Gilbert Banks, et. al. v. Auto Club Group Ins. Co.
Unpublished. Decided June 18, 2015, Michigan Court of Appeals Docket No. 320985.
The defendant insurance carrier issued a homeowners policy to Gilbert Banks. A fire destroyed the residence in 2006, and it was rebuilt with insurance proceeds. After the fire, the Banks’ son and his wife and children lived at the property. Gilbert Banks and his wife lived with his elderly mother at another location. In 2009, another fire damaged the residence. It was determined that the fire was arson. The Banks’ son pleaded no contest to arson of a dwelling. The insurer denied coverage for the loss because Gilbert Banks did not reside at the insured property at the time of the fire. The trial court granted summary disposition in favor of the insurance carrier, finding that Gilbert was not residing at the property and the Banks’ son and his wife were not resident relatives.
The Court of Appeals affirmed this decision, reviewing the applicable policy terms and definitions provided in the policy. The Court further looked to prior case law and dictionary definitions to define those terms which were not defined in the policy.
Garden City Rehab, LLC v. State Farm Mutual Auto Insurance Co.
Unpublished. Decided June 18, 2015, Michigan Court of Appeals Docket No. 320543.
A healthcare provider sought payment for physical therapy services rendered in 2012 to a party injured in an auto accident in 2009. The injured party had previously sued and a bench trial determined that the injured party had recovered and was not entitled to no-fault benefits after 2010. In reliance on this prior decision, the insurance carrier filed a motion for partial summary disposition based on collateral estoppel and res judicata which was denied by the district court. The circuit court affirmed the denial of summary disposition.
The Court of Appeals granted leave to review the issue and reversed and remanded for entry of judgment in favor of the insurer. The Court reviewed the elements of collateral estoppel, finding that the services provider was in privity with respect to this issue and the ultimate issue was actually decided in the prior action. The Court also determined that res judicata applied to bar the present action involving the recovery of the no-fault benefits sought.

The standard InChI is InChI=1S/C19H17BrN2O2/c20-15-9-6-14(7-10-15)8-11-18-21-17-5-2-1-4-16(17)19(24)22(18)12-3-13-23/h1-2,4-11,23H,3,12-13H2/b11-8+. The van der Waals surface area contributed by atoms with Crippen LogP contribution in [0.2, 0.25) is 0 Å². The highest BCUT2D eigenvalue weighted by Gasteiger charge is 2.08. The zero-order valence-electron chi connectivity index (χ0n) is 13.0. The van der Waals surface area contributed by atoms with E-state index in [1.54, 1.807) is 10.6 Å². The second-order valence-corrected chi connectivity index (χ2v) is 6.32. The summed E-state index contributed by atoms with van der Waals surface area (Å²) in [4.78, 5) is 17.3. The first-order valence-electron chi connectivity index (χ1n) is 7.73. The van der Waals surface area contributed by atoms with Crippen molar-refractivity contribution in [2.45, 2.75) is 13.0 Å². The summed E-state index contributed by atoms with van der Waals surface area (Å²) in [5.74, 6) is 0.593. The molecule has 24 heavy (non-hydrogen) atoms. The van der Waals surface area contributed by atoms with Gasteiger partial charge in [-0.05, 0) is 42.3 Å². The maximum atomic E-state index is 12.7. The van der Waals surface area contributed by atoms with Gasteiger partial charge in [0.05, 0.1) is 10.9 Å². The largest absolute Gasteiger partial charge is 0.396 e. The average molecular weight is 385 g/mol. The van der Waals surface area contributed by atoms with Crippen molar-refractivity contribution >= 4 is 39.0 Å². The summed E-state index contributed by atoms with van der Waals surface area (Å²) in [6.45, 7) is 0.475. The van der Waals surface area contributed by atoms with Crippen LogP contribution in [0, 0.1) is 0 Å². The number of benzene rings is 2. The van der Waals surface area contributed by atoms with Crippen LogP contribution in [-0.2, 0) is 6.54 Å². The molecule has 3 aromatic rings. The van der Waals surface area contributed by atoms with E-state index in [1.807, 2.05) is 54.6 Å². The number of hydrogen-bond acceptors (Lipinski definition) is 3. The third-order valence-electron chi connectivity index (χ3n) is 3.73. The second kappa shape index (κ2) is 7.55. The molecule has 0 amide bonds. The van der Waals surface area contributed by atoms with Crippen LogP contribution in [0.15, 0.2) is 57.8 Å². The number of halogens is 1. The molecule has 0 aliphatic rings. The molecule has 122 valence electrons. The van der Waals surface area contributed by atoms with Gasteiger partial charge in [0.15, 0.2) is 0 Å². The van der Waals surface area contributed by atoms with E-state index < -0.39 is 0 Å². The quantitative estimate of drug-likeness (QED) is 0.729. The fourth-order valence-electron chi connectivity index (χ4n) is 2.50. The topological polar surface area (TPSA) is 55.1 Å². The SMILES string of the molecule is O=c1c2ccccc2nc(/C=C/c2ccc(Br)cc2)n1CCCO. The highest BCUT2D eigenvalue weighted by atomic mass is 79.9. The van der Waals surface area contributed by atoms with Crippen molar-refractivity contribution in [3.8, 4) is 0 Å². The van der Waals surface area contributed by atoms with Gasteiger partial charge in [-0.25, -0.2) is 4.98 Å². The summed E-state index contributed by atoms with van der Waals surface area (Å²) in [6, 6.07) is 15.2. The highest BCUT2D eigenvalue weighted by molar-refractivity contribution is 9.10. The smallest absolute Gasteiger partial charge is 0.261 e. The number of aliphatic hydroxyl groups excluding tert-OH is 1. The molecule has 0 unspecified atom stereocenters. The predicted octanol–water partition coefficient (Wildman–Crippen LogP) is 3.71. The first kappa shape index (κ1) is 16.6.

Craig M. Hanson v. Fremont Michigan Insuracorp a/k/a Fremont Insurance
Unpublished. Decided July 2, 2015, Michigan Court of Appeals Docket No. 320607.
A fire loss at the insured premises resulted in the carrier denying the claim on the basis that the policyholder misrepresented information on the signed application regarding the applicants’ criminal histories. The plaintiff sued the carrier for denying the claim and insurance agent and agency for incorrectly completing the application. The trial court dismissed the insurance carrier by stipulation of the parties and granted summary disposition in favor of the insurance agent and agency.
The Court of Appeals affirmed the trial court ruling, although on a different basis than the trial court, granted summary disposition in favor of the insurance agent and agency. The Court rejected any liability on the part of the insurance agency and its personnel because the plaintiff did not produce any evidence that another insurer would have issued a policy with disclosure of the criminal history.
Kimberly Johnson , Executrix of Estate of Douglas Johnson v. Doodson Insurance Brokerage of Texas LLC et. al.
Unpublished. Decided July 15, 2015, Case No. 2:13-CV-10198 (ED Mich 2014); Affirmed 793 F 3d 674(6th Cir. 2015).
A party was fatally injured and it was discovered that the liability insurance policy excluded coverage for the type of loss involved in the death. The injured party sought recovery against the insurance broker for failing to obtain a policy which afforded coverage, on theories of negligence and breach of contract. The district court rejected the claims on the basis that there was no privity between the broker and the injured party and that no independent tort duty to comply with the contractual obligation to obtain the liability insurance coverage at issue.
The Court of Appeals affirmed the lower court on the basis that the voluntary liability policy was only intended to benefit the policyholder and not other parties and that the injured party was not an intended-third-party beneficiary of the insurance contract.